1760: Bau chief Nailatikau seized Ulu-ni-vuaka, expelled the Butoni; rise of Bau rapid partly to the advantages gained from the first use of firearms

Sea warriors/fishermen of yavusa Nabou of Lasakau, who trace their roots to Delailasakau Naitasiri and the Nakauvadra foothills, were brought to Bau from Beqa by the Vunivalu Ratu Banuve.
Levuka and Butoni people exit Bau: This was after the banishment of the Levuka and Butoni people from Bau around the 1760’s. About 1760, the Bau chief Nailatikau seized Ulu-ni-vuaka and expelled the Butoni, who thenceforth were rovers, wandering to many parts of the Group, and establishing settlements at Lakeba and Somosomo.To briefly capture Baun history and emphasize this ascendency, the following excerpt continues, “The rise of Bau was rapid, and was due partly to the natural ability of her chiefs, and partly to the advantages gained from the first use of firearms.
Kauvadra migration: The Bau chiefs claimed descent from certain elements of the Kauvadra migration, which, having come to Verata, divided and wandered widely; in the final stage of their wanderings they settled, in comparatively recent times, on the coast near their present island, then named Ulu-ni-vuaka (The Pig’s Head).
Butoni depart to wander: The island was occupied at the time by the Butoni, a predatory tribe of sailors and traders. However, they continued to own a degree of allegiance to their conquerors, and their canoes were always at the disposal of the chiefs of Bau for the transport of property and warriors.
Nailatikau was succeeded by Banuve, who, during a period of nearly thirty years, consolidated the young state’s position and carried out an ambitious scheme of improvements to the island. He reclaimed wide areas of the adjacent reef flats, and built stone canoe-docks and sea-walls as a protection against erosion. And since chiefs need lesser men to fetch and carry, he allowed fishermen from Beqa and craftsmen from Kadavu to settle on the island in the areas known as Lasakau and Soso”

Author: Jonocan  14 July 2008 (UTC)
Andrew Thornley, Tauga Vulaono,”Exodus of the Taukei: The Wesleyan Church in Fiji 1848-74 “University of the South Pacific of, Institute of Pacific
Studies,Published 2002.p204.
Deryck Scarr, ‘A History of the Pacific Islands: Passages through Tropical Time’,Richmond, Surrey, UK, Curzon Press, 2001,p 115.
NLC ‘Tukutuku Raraba Lasakau Bau’ Ratu Viliame Kamikamica liuliu ni yavusa Nabou.
David Routledge, ‘Matanitu- the struggle for power in early Fiji 1985’ – published by the Institute of Pacific studies and the University of the South Pacific Fiji,p51,54.
Elinor Mordaunt,The recollections,taken from “The Venture Book”, published by the Bodley Head, London, 1926.
Sahlins, Marshall David, ‘Apologies to Thucydides: Understanding History as Culture’, University of Chicago Press , 2004, p 64.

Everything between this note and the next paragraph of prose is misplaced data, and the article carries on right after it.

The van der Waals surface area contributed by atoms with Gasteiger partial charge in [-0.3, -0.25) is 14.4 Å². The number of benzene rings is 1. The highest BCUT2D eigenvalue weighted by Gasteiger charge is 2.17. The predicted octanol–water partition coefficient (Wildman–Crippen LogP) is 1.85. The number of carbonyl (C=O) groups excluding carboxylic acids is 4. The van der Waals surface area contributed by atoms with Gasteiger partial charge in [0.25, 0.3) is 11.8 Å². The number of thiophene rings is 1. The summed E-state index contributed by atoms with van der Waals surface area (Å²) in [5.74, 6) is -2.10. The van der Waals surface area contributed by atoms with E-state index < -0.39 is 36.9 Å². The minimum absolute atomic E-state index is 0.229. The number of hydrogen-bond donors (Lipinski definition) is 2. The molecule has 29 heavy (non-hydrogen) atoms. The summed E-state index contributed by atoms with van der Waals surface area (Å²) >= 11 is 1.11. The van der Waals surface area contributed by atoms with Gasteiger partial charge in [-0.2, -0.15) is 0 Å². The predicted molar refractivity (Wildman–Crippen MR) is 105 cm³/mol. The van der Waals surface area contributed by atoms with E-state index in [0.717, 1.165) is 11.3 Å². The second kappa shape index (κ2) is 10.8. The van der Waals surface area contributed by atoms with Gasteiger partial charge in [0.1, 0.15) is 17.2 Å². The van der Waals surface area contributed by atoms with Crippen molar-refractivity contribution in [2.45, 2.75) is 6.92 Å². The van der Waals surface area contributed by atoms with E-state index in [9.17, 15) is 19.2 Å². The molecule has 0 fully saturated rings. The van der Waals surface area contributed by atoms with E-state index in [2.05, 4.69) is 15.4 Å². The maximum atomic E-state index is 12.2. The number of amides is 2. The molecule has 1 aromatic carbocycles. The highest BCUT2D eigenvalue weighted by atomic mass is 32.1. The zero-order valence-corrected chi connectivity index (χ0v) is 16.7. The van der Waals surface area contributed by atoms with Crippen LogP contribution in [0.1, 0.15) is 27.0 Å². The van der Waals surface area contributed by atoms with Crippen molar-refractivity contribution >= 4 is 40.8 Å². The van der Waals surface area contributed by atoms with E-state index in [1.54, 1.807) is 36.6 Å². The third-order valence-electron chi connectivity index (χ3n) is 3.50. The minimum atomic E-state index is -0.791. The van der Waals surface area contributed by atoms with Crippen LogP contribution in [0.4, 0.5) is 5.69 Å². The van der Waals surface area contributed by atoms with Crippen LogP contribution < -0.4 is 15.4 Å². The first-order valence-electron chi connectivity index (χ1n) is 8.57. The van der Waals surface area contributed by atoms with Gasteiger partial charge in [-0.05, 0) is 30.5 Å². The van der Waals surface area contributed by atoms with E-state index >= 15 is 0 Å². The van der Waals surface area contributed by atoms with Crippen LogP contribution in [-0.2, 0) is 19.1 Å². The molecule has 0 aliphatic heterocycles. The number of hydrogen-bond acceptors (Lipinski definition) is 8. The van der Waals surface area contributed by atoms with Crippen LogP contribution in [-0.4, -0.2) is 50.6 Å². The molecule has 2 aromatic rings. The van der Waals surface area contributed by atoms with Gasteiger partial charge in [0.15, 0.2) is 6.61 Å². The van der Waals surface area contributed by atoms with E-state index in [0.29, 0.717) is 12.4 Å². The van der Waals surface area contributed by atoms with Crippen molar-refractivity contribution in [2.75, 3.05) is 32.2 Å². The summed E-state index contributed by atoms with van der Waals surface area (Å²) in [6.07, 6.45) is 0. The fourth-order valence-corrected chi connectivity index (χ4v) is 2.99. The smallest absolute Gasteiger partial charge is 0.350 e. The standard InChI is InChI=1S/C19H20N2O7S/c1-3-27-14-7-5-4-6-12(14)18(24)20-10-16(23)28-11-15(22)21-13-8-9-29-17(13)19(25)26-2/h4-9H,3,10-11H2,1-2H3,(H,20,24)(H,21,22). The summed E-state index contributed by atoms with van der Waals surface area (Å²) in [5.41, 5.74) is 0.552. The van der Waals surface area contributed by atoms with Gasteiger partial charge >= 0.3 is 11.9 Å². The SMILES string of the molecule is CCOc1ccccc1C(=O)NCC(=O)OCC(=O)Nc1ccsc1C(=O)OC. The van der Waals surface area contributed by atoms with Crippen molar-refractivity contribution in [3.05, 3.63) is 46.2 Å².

Thomas William, “Fiji and the Fijians v.I, “The Islands and Their Inhabitants” ,Published in 1858 by Alexander Heylin, Paternoster Row, London. Reprint 1983 by the Fiji Museum, Suva, p 290.301,345-7.

1858: Mr. John Binner, Wesleyan teacher, and Mr. John Binner, oil trader are the same person

On the 10th September, 1858, the new British Consul arrived in Levuka. William Pritchard rented two rooms from  John Binner.  Binner was the Wesleyan mission Training Master at Levuka, and under another hat a considerable trader.

Binner’s fleet of trading boats: William Pritchard reported “Another of the complaints thus early brought before me was against the natives of Waca, a small island on the western limits of the group. Mr. Binner, Wesleyan Mission Training Master at Levuka, had several boats, manned by mixed crews of whites and natives, trading amongst the islands for cocoa- nut oil, beche-de-mer, and turtle-shell.
Waea peoples ate Binners crew: A few weeks before my arrival, one of his boats had gone to Waea, in charge of two white men and some natives; one of the former was an Englishman, and the other an American.The natives of Waea had captured the boat, killed and eaten the crew, and appropriated the merchandise. Mr. Binner, as a British subject and owner of the boat and cargo, now pressed his ” claim for redress and indemnity.”

Binner calls in US fire power: ... the U.S. corvette ‘ Vandalia ‘ arrived at Levuka, and at the request of the American Consul, her commander,

Mission politics: Captain Sinclair, took up the matter on behalf of the murdered American, and who it now appeared was in some manner interested with Mr. Binner in the ownership of the boat or cargo,  a fact which had not been made apparent in the first statement of the case to me. Mr. Binner was now convinced that it would be less injurious to the Wesleyan mission for Captain Sinclair to inflict retributive punishment for the murder of the American and his companion, rather than for me to press the savages ” for redress and indemnity ” for Mr. Binnes’s calicoes and hatchets. And so, much to my satisfaction, the case passed out of my hands into those of Captain Sinclair. A party of fifty men was quickly dispatched to Waea, to demand the murderers and to obtain indemnity.

500 men at Waea prepare to fight; The Waea people, mustering nearly five hundred fighting-men, defied the party and declined all communications. The Americans attacked them in their fort on the summit of a hill some 800 feet high. Some twenty of the natives were killed, as many wounded, and their town and fort burnt ; of the Americans five were wounded.